Ireland’s Second Saint

This time last year our guest blogger Dr Elva Johnston looked at St Brigid’s family history, her life in Ireland and her highly respected standing amongst the early Irish Church. This year the National Folklore Collection rummage in their archives and…..well read on to find out more!

In Irish folk tradition, the calendar is principally split into ‘Quarter Days’, so called as they divide the year into each of its four seasons of summer (May Day / Bealtaine), autumn (Lammas / Lúnasa), winter (Halloween / Samhain) and, of course, spring (St. Brigid’s Day / Imbolc), which falls on the 1st of February. St. Brigid’s day is named after the saint nicknamed Muire na nGael or ‘Mary of the Irish’, a name given to her on account of the adoration and high regard in which she has long been held by the people of this island. In order to more fully understand St. Brigid’s day and the folk customs associated with it however, we must explore the pre-Christian roots, not just of the celebration, but of the mythological figure of Brigid herself.

St. Brigid's Well, Liscannor

Photo of St. Brigid’s Well, Liscannor, Co. Clare in 1955.

Prior to the veneration of the Christian saint, the first of February was the date on which the festival of Imbolc was observed. This pagan festival of spring (which had fertility and propagation as its focus) would seem to be derived from the Old Irish i mbolc, meaning ‘in the womb’. Attached to the festival of Imbolc was the pre-Christian deity Brighid, patroness of poets and smiths, protector of livestock and goddess of healing, and a daughter of the Daghda (himself father god of the Tuatha Dé Danann, the mythic race said to inhabit Ireland before the arrival of humans).

Her name means ‘high’, ‘lofty’ or ‘exalted one’ and the 9th century glossary Sanas Cormaic relates that among the early Irish ‘a goddess used to be called Brighid’. Her influence can be seen not just in Ireland, but across lands inhabited by Celtic peoples, with rivers named after her in Ireland, Wales and England (the Brighid, the Braint and the Brent, respectively). Her cult would appear to have been brought to this island by the Brigantes, the tribe who spread across northern Europe and Britain before coming to Ireland and who held Brigantia among their principal goddesses.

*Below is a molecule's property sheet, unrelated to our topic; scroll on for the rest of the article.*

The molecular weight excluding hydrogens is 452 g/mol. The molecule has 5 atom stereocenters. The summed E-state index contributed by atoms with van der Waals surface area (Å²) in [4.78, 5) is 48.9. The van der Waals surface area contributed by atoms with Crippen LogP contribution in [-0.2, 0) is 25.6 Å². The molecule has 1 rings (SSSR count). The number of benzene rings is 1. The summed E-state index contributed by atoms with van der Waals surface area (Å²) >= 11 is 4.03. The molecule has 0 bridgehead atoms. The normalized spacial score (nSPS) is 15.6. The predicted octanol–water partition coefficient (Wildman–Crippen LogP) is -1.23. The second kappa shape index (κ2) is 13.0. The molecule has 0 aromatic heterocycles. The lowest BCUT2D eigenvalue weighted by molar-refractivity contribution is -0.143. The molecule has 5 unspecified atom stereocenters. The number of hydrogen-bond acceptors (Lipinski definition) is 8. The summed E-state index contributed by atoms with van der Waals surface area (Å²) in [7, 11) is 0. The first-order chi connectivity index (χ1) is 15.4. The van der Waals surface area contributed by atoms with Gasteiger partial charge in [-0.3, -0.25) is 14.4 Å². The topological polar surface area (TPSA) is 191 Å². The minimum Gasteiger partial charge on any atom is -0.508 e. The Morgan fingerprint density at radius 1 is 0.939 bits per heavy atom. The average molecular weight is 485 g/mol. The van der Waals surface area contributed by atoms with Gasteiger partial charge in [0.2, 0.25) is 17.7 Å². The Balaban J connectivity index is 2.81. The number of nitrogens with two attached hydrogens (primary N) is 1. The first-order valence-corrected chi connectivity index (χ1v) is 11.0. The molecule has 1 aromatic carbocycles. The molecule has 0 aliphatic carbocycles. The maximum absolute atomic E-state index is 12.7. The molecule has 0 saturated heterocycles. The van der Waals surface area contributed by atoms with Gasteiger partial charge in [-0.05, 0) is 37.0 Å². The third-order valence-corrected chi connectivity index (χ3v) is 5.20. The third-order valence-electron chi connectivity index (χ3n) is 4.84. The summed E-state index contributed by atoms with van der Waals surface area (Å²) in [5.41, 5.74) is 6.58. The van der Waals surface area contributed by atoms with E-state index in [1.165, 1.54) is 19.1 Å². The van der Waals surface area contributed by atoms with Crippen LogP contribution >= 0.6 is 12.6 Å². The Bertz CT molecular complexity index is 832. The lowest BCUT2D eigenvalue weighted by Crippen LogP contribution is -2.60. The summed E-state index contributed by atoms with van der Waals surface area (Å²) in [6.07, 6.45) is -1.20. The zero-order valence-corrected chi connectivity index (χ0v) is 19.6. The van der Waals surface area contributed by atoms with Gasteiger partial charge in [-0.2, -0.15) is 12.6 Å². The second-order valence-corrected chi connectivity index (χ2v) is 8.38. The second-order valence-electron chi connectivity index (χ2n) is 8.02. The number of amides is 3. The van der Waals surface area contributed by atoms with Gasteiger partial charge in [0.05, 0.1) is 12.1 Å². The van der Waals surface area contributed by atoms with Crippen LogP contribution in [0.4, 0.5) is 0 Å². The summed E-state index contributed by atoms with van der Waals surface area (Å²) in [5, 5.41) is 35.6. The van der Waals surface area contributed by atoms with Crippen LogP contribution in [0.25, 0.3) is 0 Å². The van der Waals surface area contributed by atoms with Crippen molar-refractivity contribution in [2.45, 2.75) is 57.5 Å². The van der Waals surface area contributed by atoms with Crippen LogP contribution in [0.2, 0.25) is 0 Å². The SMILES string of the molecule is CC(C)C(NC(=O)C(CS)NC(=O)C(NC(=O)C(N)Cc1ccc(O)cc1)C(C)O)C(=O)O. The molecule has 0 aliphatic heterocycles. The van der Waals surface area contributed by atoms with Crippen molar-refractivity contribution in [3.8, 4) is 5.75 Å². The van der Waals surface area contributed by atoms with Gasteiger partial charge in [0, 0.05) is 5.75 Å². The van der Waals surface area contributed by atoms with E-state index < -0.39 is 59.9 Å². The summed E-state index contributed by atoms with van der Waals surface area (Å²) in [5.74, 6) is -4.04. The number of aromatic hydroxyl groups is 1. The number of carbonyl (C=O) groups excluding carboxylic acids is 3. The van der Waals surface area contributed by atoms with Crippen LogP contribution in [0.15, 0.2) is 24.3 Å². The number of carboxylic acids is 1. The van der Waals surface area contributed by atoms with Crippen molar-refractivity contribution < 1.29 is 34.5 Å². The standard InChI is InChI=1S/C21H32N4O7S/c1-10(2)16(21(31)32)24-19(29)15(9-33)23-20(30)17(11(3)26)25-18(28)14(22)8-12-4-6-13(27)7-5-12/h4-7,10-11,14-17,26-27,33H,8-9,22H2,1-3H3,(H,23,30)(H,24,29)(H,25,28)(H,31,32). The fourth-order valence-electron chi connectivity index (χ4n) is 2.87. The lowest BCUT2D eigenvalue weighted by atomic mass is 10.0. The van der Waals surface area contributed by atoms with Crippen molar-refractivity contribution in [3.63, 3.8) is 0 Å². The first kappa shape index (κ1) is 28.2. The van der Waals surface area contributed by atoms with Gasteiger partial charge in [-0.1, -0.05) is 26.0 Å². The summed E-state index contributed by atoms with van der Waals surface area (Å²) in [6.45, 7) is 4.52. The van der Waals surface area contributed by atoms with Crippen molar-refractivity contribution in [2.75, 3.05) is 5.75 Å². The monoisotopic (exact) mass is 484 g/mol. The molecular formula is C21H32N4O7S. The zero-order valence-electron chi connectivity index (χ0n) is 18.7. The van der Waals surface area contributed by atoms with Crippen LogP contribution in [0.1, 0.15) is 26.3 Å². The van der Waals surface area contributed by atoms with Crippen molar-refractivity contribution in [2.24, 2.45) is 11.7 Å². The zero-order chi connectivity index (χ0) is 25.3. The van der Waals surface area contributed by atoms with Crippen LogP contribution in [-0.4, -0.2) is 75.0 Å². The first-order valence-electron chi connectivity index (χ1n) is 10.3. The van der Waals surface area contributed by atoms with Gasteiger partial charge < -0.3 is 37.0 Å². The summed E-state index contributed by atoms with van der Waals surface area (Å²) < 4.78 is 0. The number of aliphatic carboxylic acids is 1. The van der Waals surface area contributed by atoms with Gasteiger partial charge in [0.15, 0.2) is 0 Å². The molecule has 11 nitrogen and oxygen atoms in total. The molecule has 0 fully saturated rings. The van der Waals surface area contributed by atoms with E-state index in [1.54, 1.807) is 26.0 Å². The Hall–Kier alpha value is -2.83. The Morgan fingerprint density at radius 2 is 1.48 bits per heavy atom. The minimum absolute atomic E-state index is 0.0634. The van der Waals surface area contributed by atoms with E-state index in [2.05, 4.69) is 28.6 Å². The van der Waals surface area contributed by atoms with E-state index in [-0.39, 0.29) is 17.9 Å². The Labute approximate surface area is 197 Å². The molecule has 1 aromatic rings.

The festival of Imbolc, dedicated as it is to the goddess Brighid and falling as it does on the 1st of February, would seem later to have become heavily associated with the woman who, said to be born in Co. Louth around 455 AD, Christianised her tribe, took the name of Brigid, and went on to establish what is likely Ireland’s oldest monastery at Kildare (a demonstration of the central role of women at the earliest phase of the Christian church in Ireland).

St. Brigid's Well, Tully East

St. Brigid’s Well, Tully East, Co. Kildare in 1963

St. Brigid’s place in contemporary Irish life is perhaps less pronounced than it once was, but her presence is still felt if you know where to look. Take the 40 townlands by the name of Kilbride for example, or the countless others taking some variation, such as Killbreedy (6 at last count) dotted across the country. And what of the holy wells, local schools, churches, and GAA clubs named in her honour? Did you attend Scoil Bhríde in Galway perhaps or play for St. Bridget’s in Dublin? If you were born on or near the 1st of February, did you become a Bríd, Bridget, or Belinda?

To this day, traces of early customs and traditional practices relating to the saint’s feast day are still visible in Irish communities. Our understanding of these – their growth, development, and obsolescence – is greatly aided by a special collection of questionnaires housed within the National Folklore Collection, that carefully details the rituals and beliefs associated with this once-popular festival.